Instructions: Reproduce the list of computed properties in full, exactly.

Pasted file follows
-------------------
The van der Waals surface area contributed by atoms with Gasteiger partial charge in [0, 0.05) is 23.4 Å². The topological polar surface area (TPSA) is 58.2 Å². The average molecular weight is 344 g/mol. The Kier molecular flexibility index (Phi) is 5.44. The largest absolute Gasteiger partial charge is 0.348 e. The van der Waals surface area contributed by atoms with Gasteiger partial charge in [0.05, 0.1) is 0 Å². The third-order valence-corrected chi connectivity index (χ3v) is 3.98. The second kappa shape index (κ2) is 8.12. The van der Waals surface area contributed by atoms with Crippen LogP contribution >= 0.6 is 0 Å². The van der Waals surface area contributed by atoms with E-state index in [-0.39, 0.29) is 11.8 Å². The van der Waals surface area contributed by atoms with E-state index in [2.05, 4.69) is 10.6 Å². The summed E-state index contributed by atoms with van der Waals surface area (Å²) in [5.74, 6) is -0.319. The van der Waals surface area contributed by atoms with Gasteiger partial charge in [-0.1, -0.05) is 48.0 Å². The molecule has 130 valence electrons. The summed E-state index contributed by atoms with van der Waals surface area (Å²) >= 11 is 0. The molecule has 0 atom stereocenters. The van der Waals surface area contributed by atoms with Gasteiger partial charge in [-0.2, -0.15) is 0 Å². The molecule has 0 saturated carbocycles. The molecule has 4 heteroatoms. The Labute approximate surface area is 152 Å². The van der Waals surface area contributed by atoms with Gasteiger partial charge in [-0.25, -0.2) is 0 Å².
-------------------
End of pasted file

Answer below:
The van der Waals surface area contributed by atoms with Gasteiger partial charge in [0, 0.05) is 23.4 Å². The topological polar surface area (TPSA) is 58.2 Å². The average molecular weight is 344 g/mol. The Kier molecular flexibility index (Phi) is 5.44. The largest absolute Gasteiger partial charge is 0.348 e. The van der Waals surface area contributed by atoms with Gasteiger partial charge in [0.05, 0.1) is 0 Å². The third-order valence-corrected chi connectivity index (χ3v) is 3.98. The second kappa shape index (κ2) is 8.12. The van der Waals surface area contributed by atoms with Crippen LogP contribution >= 0.6 is 0 Å². The van der Waals surface area contributed by atoms with E-state index in [-0.39, 0.29) is 11.8 Å². The van der Waals surface area contributed by atoms with E-state index in [2.05, 4.69) is 10.6 Å². The summed E-state index contributed by atoms with van der Waals surface area (Å²) in [5.74, 6) is -0.319. The van der Waals surface area contributed by atoms with Gasteiger partial charge in [-0.1, -0.05) is 48.0 Å². The molecule has 130 valence electrons. The summed E-state index contributed by atoms with van der Waals surface area (Å²) >= 11 is 0. The molecule has 0 atom stereocenters. The van der Waals surface area contributed by atoms with Gasteiger partial charge in [-0.2, -0.15) is 0 Å². The molecule has 0 saturated carbocycles. The molecule has 4 heteroatoms. The Labute approximate surface area is 152 Å². The van der Waals surface area contributed by atoms with Gasteiger partial charge in [-0.25, -0.2) is 0 Å².